Exclusive: Kirsten Gillibrand introduces a bill to crack down on immigration agents
Alexia Fernández Campbell, Vox, May 11, 2018
“The Department of Homeland Security Accountability and Transparency Act would require border patrol and immigration enforcement agents to document every instance when they stop, search, or interrogate people… Under current law, agents from both departments have broad authority to stop and question people about their immigration status… But the law doesn’t require agents keep track of whom they stop or why, unless the agents detain someone or end up using force.”

Border agent to face new trial in Tucson on deadly shooting of Mexican teen

Perla Trevizo, Arizona Daily Star, May 11, 2018
“Federal prosecutors have decided to retry Border Patrol agent Lonnie Swartz in the killing of 16-year-old Jose Antonio Elena Rodríguez… Swartz has admitted shooting through the border fence in Nogales in response to a group of rock throwers, but his defense attorneys argued it was justified because it was in self defense.”

Mexican Enforcement

Mexico Deploys A Formidable Deportation Force Near Its Own Southern Border
James Fredrick, NPR, May 7, 2018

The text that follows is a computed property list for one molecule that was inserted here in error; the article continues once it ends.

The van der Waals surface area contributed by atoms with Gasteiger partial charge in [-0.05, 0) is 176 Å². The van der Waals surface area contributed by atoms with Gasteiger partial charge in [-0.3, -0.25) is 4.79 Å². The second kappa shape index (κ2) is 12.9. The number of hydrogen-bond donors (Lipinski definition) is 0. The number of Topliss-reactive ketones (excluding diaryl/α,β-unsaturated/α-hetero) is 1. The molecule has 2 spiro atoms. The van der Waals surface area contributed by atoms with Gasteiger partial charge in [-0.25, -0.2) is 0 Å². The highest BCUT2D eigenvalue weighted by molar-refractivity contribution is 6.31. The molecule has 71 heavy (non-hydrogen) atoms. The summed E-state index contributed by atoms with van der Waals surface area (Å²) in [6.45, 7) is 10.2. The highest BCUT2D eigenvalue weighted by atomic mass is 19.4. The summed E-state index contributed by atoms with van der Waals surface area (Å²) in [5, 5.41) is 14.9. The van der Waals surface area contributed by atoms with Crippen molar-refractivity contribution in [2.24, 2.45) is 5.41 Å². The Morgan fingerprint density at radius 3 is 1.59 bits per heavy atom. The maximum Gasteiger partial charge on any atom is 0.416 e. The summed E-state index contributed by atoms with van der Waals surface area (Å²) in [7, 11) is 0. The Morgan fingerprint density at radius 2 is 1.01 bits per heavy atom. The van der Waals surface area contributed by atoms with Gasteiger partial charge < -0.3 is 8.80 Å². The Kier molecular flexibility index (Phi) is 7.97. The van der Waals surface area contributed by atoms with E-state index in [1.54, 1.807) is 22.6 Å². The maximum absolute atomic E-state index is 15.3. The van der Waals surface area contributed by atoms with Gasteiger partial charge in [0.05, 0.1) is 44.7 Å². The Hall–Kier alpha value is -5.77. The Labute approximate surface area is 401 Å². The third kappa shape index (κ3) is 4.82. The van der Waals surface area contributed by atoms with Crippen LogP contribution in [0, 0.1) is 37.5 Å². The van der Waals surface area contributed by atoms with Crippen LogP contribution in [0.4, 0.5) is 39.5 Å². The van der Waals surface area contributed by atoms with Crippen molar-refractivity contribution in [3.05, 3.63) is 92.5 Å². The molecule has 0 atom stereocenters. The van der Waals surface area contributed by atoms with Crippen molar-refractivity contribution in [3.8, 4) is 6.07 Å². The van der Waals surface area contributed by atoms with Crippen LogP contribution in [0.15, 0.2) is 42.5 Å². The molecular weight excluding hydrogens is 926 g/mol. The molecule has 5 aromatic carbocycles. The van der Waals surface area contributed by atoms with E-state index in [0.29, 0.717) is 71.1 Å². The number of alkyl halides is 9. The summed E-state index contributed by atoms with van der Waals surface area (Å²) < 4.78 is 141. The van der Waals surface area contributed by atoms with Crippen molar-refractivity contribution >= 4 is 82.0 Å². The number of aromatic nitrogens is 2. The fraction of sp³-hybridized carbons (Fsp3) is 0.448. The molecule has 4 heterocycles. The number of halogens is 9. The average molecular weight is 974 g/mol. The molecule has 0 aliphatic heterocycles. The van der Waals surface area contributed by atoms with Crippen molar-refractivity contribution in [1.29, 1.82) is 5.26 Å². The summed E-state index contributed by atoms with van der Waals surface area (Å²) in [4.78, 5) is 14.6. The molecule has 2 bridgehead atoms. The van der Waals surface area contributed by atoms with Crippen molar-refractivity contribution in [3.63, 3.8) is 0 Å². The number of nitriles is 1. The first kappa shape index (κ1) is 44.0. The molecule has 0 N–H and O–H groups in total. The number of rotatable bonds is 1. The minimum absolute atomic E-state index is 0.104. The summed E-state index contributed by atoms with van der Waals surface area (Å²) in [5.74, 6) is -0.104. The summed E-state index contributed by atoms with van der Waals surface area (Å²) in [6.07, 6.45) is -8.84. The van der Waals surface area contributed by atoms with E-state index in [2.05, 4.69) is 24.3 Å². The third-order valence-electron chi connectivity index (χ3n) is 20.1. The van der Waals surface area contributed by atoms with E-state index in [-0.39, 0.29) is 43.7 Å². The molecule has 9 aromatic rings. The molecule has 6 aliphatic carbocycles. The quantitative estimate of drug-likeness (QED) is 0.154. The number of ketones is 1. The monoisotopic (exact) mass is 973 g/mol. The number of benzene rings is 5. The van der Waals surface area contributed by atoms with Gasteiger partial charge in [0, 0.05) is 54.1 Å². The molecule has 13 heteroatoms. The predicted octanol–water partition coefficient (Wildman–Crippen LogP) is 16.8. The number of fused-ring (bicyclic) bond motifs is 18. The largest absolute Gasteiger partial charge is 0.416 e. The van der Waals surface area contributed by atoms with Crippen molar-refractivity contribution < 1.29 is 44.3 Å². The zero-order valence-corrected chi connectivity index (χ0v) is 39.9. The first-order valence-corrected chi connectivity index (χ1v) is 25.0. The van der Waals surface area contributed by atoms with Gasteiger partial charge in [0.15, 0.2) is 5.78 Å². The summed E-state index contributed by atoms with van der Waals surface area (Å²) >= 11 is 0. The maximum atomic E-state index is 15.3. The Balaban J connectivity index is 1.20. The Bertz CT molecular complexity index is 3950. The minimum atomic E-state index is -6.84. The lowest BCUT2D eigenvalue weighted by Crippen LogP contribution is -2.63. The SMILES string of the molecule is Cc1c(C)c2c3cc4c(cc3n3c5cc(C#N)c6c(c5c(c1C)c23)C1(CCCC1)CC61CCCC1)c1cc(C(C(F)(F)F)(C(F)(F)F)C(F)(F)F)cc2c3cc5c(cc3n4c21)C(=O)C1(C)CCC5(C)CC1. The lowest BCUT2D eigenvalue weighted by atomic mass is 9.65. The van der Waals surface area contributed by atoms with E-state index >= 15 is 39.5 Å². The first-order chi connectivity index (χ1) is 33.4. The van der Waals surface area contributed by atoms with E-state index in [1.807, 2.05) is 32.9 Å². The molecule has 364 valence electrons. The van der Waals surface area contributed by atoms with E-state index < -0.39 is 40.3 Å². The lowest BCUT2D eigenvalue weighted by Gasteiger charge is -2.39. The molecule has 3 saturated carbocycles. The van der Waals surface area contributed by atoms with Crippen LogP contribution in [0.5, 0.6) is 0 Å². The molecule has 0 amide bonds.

“President Trump singled out a group of families from Guatemala, Honduras and El Salvador heading to the United States as evidence that ‘Mexico is doing very little, if not nothing,’ to stop immigration. But Mexico has actually assembled an aggressive enforcement strategy, with U.S. backing.”

Mexican caravan migrants protest lack of visas in Mexico
Associated Press, WTOP, May 9, 2018
“Some of the migrants who peeled off from a caravan and decided to stay in northern Mexico are protesting delays in granting residency visas and are threatening to go to the U.S. border to seek asylum… Mexican Sen. Maria del Carmen Ojesto said Wednesday that 15 of the Central Americans are on a hunger strike in the northern state of Sonora to demand visas they say they were promised.”

Root Causes

The threat to Central America’s prosecutors
The Economist, May 10, 2018
“A bigger worry is who will replace five supreme-court justices in July.… The parties regret naming independent-minded judges in 2009. ‘They won’t make that mistake again,’ says Abraham Abrego of Cristosal, a human-rights group. In the northern triangle, a golden age of judicial independence may be ending.”